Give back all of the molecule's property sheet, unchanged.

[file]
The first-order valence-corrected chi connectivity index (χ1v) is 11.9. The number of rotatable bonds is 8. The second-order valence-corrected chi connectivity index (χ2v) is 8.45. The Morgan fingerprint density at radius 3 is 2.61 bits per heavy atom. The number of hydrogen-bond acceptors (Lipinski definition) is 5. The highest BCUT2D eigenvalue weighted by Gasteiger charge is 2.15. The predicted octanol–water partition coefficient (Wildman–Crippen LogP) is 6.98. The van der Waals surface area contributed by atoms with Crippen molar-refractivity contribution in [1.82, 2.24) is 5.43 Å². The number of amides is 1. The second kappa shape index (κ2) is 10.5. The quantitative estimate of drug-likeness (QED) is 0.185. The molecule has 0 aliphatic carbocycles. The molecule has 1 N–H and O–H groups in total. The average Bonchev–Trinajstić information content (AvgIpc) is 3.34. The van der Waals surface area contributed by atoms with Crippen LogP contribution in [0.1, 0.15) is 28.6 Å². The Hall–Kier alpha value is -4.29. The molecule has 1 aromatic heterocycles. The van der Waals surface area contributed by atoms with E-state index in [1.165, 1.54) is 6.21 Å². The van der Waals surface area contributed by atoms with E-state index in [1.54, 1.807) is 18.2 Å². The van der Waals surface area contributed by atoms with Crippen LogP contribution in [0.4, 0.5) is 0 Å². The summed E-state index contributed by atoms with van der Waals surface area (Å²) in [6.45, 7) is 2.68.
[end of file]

The first-order valence-corrected chi connectivity index (χ1v) is 11.9. The number of rotatable bonds is 8. The second-order valence-corrected chi connectivity index (χ2v) is 8.45. The Morgan fingerprint density at radius 3 is 2.61 bits per heavy atom. The number of hydrogen-bond acceptors (Lipinski definition) is 5. The highest BCUT2D eigenvalue weighted by Gasteiger charge is 2.15. The predicted octanol–water partition coefficient (Wildman–Crippen LogP) is 6.98. The van der Waals surface area contributed by atoms with Crippen molar-refractivity contribution in [1.82, 2.24) is 5.43 Å². The number of amides is 1. The second kappa shape index (κ2) is 10.5. The quantitative estimate of drug-likeness (QED) is 0.185. The molecule has 0 aliphatic carbocycles. The molecule has 1 N–H and O–H groups in total. The average Bonchev–Trinajstić information content (AvgIpc) is 3.34. The van der Waals surface area contributed by atoms with Crippen LogP contribution in [0.1, 0.15) is 28.6 Å². The Hall–Kier alpha value is -4.29. The molecule has 1 aromatic heterocycles. The van der Waals surface area contributed by atoms with E-state index in [1.165, 1.54) is 6.21 Å². The van der Waals surface area contributed by atoms with E-state index in [1.54, 1.807) is 18.2 Å². The van der Waals surface area contributed by atoms with Crippen LogP contribution in [0.4, 0.5) is 0 Å². The summed E-state index contributed by atoms with van der Waals surface area (Å²) in [6.45, 7) is 2.68.